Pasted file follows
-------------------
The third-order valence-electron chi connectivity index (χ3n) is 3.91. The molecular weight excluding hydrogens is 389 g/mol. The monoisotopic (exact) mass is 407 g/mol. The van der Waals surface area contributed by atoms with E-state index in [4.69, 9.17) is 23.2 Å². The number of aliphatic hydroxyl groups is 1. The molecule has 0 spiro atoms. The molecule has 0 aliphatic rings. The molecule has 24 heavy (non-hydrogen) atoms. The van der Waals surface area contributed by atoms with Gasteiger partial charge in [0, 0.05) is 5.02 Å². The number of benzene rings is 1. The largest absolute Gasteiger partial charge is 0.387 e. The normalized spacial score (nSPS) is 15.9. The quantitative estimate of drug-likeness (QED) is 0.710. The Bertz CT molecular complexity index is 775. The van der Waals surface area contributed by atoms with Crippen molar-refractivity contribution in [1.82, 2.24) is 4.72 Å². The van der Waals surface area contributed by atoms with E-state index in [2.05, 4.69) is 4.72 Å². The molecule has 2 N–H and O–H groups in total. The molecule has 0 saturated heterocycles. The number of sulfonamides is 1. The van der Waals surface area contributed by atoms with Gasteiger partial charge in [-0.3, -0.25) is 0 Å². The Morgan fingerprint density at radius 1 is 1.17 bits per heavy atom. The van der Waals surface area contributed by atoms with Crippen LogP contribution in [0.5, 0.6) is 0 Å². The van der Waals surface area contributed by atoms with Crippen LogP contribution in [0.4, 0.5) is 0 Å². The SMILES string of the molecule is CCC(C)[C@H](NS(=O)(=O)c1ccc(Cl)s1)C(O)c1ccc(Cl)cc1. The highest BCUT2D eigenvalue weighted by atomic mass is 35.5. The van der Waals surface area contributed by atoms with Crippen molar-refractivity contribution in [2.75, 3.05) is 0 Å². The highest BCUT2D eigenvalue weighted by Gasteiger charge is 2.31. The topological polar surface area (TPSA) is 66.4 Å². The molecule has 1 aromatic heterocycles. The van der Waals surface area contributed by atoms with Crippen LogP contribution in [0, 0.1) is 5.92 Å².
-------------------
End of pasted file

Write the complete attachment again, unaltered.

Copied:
The third-order valence-electron chi connectivity index (χ3n) is 3.91. The molecular weight excluding hydrogens is 389 g/mol. The monoisotopic (exact) mass is 407 g/mol. The van der Waals surface area contributed by atoms with E-state index in [4.69, 9.17) is 23.2 Å². The number of aliphatic hydroxyl groups is 1. The molecule has 0 spiro atoms. The molecule has 0 aliphatic rings. The molecule has 24 heavy (non-hydrogen) atoms. The van der Waals surface area contributed by atoms with Gasteiger partial charge in [0, 0.05) is 5.02 Å². The number of benzene rings is 1. The largest absolute Gasteiger partial charge is 0.387 e. The normalized spacial score (nSPS) is 15.9. The quantitative estimate of drug-likeness (QED) is 0.710. The Bertz CT molecular complexity index is 775. The van der Waals surface area contributed by atoms with Crippen molar-refractivity contribution in [1.82, 2.24) is 4.72 Å². The van der Waals surface area contributed by atoms with E-state index in [2.05, 4.69) is 4.72 Å². The molecule has 2 N–H and O–H groups in total. The molecule has 0 saturated heterocycles. The number of sulfonamides is 1. The van der Waals surface area contributed by atoms with Gasteiger partial charge in [-0.3, -0.25) is 0 Å². The Morgan fingerprint density at radius 1 is 1.17 bits per heavy atom. The van der Waals surface area contributed by atoms with Crippen LogP contribution in [0.5, 0.6) is 0 Å². The van der Waals surface area contributed by atoms with Crippen LogP contribution in [0.4, 0.5) is 0 Å². The SMILES string of the molecule is CCC(C)[C@H](NS(=O)(=O)c1ccc(Cl)s1)C(O)c1ccc(Cl)cc1. The highest BCUT2D eigenvalue weighted by atomic mass is 35.5. The van der Waals surface area contributed by atoms with Crippen molar-refractivity contribution in [2.75, 3.05) is 0 Å². The highest BCUT2D eigenvalue weighted by Gasteiger charge is 2.31. The topological polar surface area (TPSA) is 66.4 Å². The molecule has 1 aromatic heterocycles. The van der Waals surface area contributed by atoms with Crippen LogP contribution in [0, 0.1) is 5.92 Å².